Confidence In God

From a letter of Eugène Lemercier, the French painter who fought and died in World War I.

December 7, 1914

My beloved Mother,—I am writing this in the night . . . by six o’clock in the morning military life will be in full swing.

My candle is stuck on a bayonet, and every now and then a drop of water falls on to my nose. My poor companions try to light a reluctant fire. Our time in the trenches transforms us into lumps of mud.

The general good humour is admirable. However the men may long to return, they accept none the less heroically the vicissitudes of the situation. Their courage, infinitely less ‘literary’ than mine, is so much the more practical and adaptable; but each bird has its cry, and mine has never been a war-cry. I am happy to have felt myself responsive to all these blows, and my hope lies in the thought that they will have forged my soul. Also I place confidence in God and whatever He holds in store for me.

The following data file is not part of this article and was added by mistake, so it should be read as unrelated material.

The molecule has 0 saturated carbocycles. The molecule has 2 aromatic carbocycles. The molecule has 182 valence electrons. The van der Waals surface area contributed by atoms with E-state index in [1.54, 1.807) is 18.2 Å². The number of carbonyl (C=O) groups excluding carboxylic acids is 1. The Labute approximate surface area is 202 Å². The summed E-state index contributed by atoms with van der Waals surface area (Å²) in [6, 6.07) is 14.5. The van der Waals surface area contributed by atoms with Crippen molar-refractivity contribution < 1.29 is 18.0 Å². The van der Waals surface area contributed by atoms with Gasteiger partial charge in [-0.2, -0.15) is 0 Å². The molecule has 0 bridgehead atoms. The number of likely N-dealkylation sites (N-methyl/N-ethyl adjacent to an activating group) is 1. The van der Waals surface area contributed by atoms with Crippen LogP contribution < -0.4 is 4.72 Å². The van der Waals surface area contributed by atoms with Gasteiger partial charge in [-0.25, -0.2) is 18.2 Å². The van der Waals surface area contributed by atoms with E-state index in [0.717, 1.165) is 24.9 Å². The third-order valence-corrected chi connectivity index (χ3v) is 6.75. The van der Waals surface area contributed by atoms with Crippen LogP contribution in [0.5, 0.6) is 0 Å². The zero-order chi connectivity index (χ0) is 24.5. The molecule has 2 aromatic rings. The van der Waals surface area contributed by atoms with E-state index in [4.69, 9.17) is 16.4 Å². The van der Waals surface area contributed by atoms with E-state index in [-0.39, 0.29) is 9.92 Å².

I seem to foresee my work in the future. Not that I build much on this presentiment, for all artists have conceived work which has never come to light. Mozart was about to make a new start when he died, and Beethoven planned the ‘Tenth Symphony’ in ignorance of the all too brief time that was to be allowed him by destiny.

It is the duty of the artist to open his flowers without dread of frost, and perhaps God will allow my efforts to fulfil themselves in the future. My very various attempts at work all have an indescribable immaturity about them still, a halting execution, which consorts badly with the real loftiness of the intention. It seems to me that my art will not quite expand until my life is further advanced. Let us pray that God will allow me to attain. . . .

As for what is in your own heart, I have such confidence in your courage that this certainty is my great comfort in this hour. I know that my mother has gained that freedom of soul which allows contemplation of the universal scheme of things. I know from my own experience how intermittent is this wisdom, but even to taste of it is already to possess God. It is the security I derive from knowledge of your soul and your love, that enables me to think of the future in whatever form it may come.


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